Being a German run boat, I foolishly let me mind wander when I asked to see the engine room, hoping to see Johann “The Ghost” from the movie Das Boot listening and oiling the rocker arms as the enormous engine chugged along. He wasn’t there, but it was cool seeing the relatively small marine diesel engine (100 liter, four cylinder) turning at a cool, but powerful 277 rpm.
Rough seas and poor wind met us, so we battened the hatches and motored to Cartagena. Then the engine started to get warm, too warm. They were forced to shut it down and wait for it to cool completely before performing a minor repair that was needed to keep on. Part of the problem from running a salt water cooled engine hot is that at a certain temperature, the salt begins to crystallize inside the circulation system forming blockages, then it’s a slippery slope from there. For the passengers, the problem with being dead in the water in rough seas is that the waves will broadside the boat and you enter a nauseating rhythm of swaying side to side. All we could do was find something solid to lay against and dream about flying the bikes next time. With enough Dramamine to put down a small dog, I made it through without feeding the fishes. Once the engine was repaired, we kept on to Cartagena without pause.
We dropped anchor in Cartagena on the 12th around 11am. We grabbed enough gear for a night on land and they ferried us via the dingy to shore, where we all grabbed taxis to the immigration building. It was too late to try and unload the bikes that night, so we headed into town and all ended up at the same hostel. Next morning at six we went back to the port and brought our bikes ashore. Sounds simple right? We hoisted the bike off the deck (over deep salt water again), into a DINGY, then you “ride” it to a dock, where they’ve hired some muscle to yank it out of the dingy onto dry land. Then you ride it illegally to the Customs Office to import it.
My turn…In the seemingly years it took to get to the dock, I imagined the boat capsizing and me frantically trying to cover both the air intake and exhaust in a valiant effort to prevent any salt water getting into the engine.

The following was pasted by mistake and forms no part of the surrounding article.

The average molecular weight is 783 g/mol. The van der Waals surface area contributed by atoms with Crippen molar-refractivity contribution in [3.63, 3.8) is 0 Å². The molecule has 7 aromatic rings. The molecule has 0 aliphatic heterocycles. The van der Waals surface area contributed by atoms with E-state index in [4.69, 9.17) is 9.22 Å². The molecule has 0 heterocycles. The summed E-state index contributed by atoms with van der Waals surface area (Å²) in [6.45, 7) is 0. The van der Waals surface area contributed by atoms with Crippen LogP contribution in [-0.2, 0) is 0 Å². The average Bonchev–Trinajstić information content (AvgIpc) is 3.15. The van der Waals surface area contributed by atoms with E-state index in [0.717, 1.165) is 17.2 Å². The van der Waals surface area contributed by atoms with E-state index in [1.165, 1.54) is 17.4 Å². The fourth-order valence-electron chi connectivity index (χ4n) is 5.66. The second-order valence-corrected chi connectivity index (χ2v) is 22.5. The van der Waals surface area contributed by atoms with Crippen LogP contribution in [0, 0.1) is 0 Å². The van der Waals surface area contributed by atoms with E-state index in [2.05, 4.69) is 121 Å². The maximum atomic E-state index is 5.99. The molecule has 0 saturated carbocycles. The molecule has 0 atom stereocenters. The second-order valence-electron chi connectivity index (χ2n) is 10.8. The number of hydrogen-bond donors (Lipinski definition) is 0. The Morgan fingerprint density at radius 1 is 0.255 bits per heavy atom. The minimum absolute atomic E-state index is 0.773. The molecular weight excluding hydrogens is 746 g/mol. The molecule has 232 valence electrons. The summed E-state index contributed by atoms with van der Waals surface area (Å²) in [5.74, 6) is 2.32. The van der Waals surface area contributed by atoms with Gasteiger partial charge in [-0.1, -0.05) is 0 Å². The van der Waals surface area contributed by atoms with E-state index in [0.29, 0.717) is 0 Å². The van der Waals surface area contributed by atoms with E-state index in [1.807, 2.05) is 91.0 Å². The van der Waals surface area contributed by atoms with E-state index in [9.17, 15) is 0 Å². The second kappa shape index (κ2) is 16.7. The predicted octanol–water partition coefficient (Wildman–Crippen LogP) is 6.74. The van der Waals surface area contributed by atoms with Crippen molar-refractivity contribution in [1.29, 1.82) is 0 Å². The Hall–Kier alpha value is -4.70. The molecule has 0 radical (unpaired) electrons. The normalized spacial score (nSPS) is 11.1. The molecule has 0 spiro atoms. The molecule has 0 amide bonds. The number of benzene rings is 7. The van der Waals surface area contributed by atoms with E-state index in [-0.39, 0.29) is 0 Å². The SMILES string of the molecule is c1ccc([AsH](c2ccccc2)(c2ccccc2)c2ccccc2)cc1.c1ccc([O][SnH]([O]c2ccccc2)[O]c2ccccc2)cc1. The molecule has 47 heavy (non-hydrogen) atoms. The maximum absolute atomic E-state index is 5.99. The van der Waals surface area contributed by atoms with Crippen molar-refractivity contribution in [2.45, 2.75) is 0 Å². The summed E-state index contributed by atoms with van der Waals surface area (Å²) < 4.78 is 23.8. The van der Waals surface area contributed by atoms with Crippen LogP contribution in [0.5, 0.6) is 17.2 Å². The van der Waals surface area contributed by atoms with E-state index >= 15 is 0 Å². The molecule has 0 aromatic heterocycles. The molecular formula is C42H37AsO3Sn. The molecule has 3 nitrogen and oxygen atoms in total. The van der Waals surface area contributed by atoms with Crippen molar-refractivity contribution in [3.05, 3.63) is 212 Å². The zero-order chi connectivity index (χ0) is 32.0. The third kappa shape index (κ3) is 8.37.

Underpants burned and new ones adorned, I rode to the customs office to the similar dance of waiting for stamps and signatures. Once the bike was cleared the first thing on the docket was to give her a good scrubbing. Even covered on the boat, she had a invasive coating of salt.
After such an eventful week, a day off to explore and recharge was needed. I couldn’t have asked for a better city to do it in than Cartagena. A Beautiful city, full of history and alive with happy folk.
Next up is Venezuela A vast assortment of landscapes coupled with incredibly cheap fuel promises a great time. Thanks for tuning in.
“The use of traveling is to regulate imagination by reality, and instead of thinking how things may be, to see them as they are.” – Samuel Johnson
Trip Mileage: 9,027 (14,528 km)
Hi Dylan, What an Amazing Journey! I wish I was 26 again. I love seeing your progress. Dave from Baja
Hi Dylan, Your Grandpa told me of our your adventure a month ago and I’ve been watching your progress ever since. What an experience! I give you a lot of credit to have the courage to embark on a journey of this magnitude. You’re writing skills and documentation are impressive. I feels like we’re there too! You’ve given me a whole new perspective of what a long ride really is. Merry Christmas and Happy New Year. Stay safe.
The family’s just left after our traditional festivities. I second Mr. Voelker’s wishes, wishing you enjoy the season’s festivities as they are traditionally there, along with an annoying pang that you know we miss you here.
Hi Dylan, awe struck by your amazing adventure and loving every word & picture. Stay safe my friend,.
Love from all your friends in Ireland.